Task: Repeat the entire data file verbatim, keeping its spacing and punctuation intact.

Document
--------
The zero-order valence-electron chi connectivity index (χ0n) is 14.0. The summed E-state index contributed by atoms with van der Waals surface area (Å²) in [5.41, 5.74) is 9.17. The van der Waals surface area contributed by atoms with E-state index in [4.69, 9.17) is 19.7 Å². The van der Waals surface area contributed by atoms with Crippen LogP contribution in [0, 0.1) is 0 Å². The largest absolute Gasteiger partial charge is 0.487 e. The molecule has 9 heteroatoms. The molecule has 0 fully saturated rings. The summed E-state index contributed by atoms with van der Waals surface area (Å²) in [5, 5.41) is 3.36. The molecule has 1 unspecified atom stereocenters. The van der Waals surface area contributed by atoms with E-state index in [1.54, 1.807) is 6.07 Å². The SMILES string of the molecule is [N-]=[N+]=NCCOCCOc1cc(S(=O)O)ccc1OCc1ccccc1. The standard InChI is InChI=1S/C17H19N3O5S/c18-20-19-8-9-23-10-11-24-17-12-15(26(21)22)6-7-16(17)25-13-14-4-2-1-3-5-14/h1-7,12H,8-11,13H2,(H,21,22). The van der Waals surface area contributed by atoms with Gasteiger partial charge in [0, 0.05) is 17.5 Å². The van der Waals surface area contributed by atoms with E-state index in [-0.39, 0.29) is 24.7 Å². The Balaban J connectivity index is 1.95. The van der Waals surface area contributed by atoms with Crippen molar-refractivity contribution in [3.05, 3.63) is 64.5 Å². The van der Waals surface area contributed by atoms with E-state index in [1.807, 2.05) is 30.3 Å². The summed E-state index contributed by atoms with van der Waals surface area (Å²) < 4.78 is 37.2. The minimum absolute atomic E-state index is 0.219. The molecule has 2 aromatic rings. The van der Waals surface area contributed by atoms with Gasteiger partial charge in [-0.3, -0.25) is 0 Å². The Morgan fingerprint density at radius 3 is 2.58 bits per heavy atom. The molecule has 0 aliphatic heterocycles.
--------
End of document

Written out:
The zero-order valence-electron chi connectivity index (χ0n) is 14.0. The summed E-state index contributed by atoms with van der Waals surface area (Å²) in [5.41, 5.74) is 9.17. The van der Waals surface area contributed by atoms with E-state index in [4.69, 9.17) is 19.7 Å². The van der Waals surface area contributed by atoms with Crippen LogP contribution in [0, 0.1) is 0 Å². The largest absolute Gasteiger partial charge is 0.487 e. The molecule has 9 heteroatoms. The molecule has 0 fully saturated rings. The summed E-state index contributed by atoms with van der Waals surface area (Å²) in [5, 5.41) is 3.36. The molecule has 1 unspecified atom stereocenters. The van der Waals surface area contributed by atoms with E-state index in [1.54, 1.807) is 6.07 Å². The SMILES string of the molecule is [N-]=[N+]=NCCOCCOc1cc(S(=O)O)ccc1OCc1ccccc1. The standard InChI is InChI=1S/C17H19N3O5S/c18-20-19-8-9-23-10-11-24-17-12-15(26(21)22)6-7-16(17)25-13-14-4-2-1-3-5-14/h1-7,12H,8-11,13H2,(H,21,22). The van der Waals surface area contributed by atoms with Gasteiger partial charge in [0, 0.05) is 17.5 Å². The van der Waals surface area contributed by atoms with E-state index in [-0.39, 0.29) is 24.7 Å². The Balaban J connectivity index is 1.95. The van der Waals surface area contributed by atoms with Crippen molar-refractivity contribution in [3.05, 3.63) is 64.5 Å². The van der Waals surface area contributed by atoms with E-state index in [1.807, 2.05) is 30.3 Å². The summed E-state index contributed by atoms with van der Waals surface area (Å²) < 4.78 is 37.2. The minimum absolute atomic E-state index is 0.219. The molecule has 2 aromatic rings. The van der Waals surface area contributed by atoms with Gasteiger partial charge in [-0.3, -0.25) is 0 Å². The Morgan fingerprint density at radius 3 is 2.58 bits per heavy atom. The molecule has 0 aliphatic heterocycles.